In this series of articles we'll write about one Mario game every day for 30 days, each representing a different year as part of our Super Mario 30th Anniversary celebrations.
It's a reflection of the technological times that it was 1989 before Nintendo produced a profitable portable - its grey and green screen was far from cutting edge, but its relative affordability and battery life that obliterated the competition helped the system become dominant in the market.
Super Mario Land, when first commissioned by Nintendo President Hiroshi Yamauchi, was intended as a system-selling launch title, and was likely planned as the bundle title in the West. Ultimately a wise call was made to bundle the addictive Tetris with the portable, but the prevalence of Mario made this title the most significant launch title outside of the Game Boy's box.
Though its sequels would perhaps make a better use of the limited resolution and screen size of the Game Boy, it's worth acknowledging that any launch release faces a challenge in utilising a system to its full. With Shigeru Miyamoto being rather busy and Gunpei Yokoi and his team being behind the creation of the portable, it was the latter entrusted with creating this one. The absence of Miyamoto-san from the process - and the fact the franchise was still young at this stage - helps to explain how this release diverted away from the standard approaches of its predecessors.
Not only was Sarasaland a new setting - with UFOs and references to ancient cultures, for example - but Mario was rescuing a new character, Princess Daisy. Beyond that the game itself stepped out of the standard platforming template, incorporating shooter stages and some quirky design.
Due to its short length and these aforementioned design choices Super Mario Land can sometimes be considered as a sub-entry, or a lesser regarded part, of the overall Super Mario IP. Yet its part in the Game Boy story enabled it to be a huge commercial success, shifting around 18 million copies and out-selling the much-loved NES title Super Mario Bros. 3.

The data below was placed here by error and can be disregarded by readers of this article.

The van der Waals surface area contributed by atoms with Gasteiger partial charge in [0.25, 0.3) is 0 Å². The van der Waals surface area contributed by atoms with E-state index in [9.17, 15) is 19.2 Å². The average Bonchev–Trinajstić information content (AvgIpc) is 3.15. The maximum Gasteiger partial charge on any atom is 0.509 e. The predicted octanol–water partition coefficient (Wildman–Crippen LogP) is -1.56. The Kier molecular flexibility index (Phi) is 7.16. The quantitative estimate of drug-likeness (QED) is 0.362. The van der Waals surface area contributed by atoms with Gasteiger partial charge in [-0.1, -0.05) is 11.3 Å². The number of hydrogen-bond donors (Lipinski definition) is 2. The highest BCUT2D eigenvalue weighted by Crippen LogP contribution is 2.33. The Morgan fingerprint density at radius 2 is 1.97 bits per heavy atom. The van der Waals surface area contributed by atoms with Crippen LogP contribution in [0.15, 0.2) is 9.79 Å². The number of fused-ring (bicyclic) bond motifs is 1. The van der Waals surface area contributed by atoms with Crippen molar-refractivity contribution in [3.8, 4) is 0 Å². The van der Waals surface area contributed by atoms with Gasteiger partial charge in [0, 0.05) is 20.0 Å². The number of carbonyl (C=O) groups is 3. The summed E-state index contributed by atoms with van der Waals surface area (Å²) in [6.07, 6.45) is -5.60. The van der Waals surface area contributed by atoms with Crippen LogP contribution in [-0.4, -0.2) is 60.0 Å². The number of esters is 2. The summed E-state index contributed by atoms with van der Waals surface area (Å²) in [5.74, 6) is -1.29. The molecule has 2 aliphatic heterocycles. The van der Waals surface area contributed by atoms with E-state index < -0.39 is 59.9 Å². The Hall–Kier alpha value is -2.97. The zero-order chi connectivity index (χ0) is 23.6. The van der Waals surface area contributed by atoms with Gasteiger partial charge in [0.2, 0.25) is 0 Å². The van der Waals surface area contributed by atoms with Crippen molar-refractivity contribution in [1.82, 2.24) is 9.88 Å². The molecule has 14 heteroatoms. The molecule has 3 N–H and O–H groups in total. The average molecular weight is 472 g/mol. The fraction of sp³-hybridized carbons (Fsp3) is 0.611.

For some, it's a game that stands up to scrutiny as a small slice of top-notch portable gaming, and it's certainly valid to embrace its quirks - its soundtrack is also loved by some. In his own reminiscences of the impact the game had when originally released, our own Damien McFerran recently wrote the following:
Super Mario Land boasted other innovations, such as a "lucky chance" game at the end of each level which would allow you to earn more lives and fast-paced side-scrolling shooter sections. The game was clearly designed with the Game Boy's limitations in mind; the sparse visuals aimed to avoid problems with the console's blurry LCD display, while the tiny enemies allowed the designers to fit more on the screen. Subsequent Mario games on the console bumped up the graphical detail and adopted more traditional themes, but there's a simplicity to the original which endures even to this day. When I hear Hirokazu Tanaka's distinctive music and see that boxy, ill-defined main sprite running along, I'm instantly taken back to 1991, sitting in Ed's bedroom waiting patiently for my turn on his coveted Game Boy.
As it happened, I had to endure a long wait, and wouldn't actually get my hands on my very own Game Boy system until a year or so later. My dad owned a video rental store and was given a free Game Boy console when he placed a bumper order for Terminator 2: Judgment Day on VHS, and thankfully this unit would find its way into my waiting hands. Super Mario Land was naturally one of the first titles I invested in, and I still return to it every few years. It's possible to finish it in a few hours [or much less! - ed], and while the lack of challenge may have been a concern to reviewers back in the early '90s, to me it represents the perfect way to spend an evening - allowing nostalgia to wash over me as I enjoy the game which will always been considered an outsider by Mario fans, but nevertheless introduced me to the world of portable gaming, and Nintendo itself.
Super Mario Land may not fit cohesively into the Super Mario timeline in terms of its gameplay or design, but it remains a Game Boy classic to this day.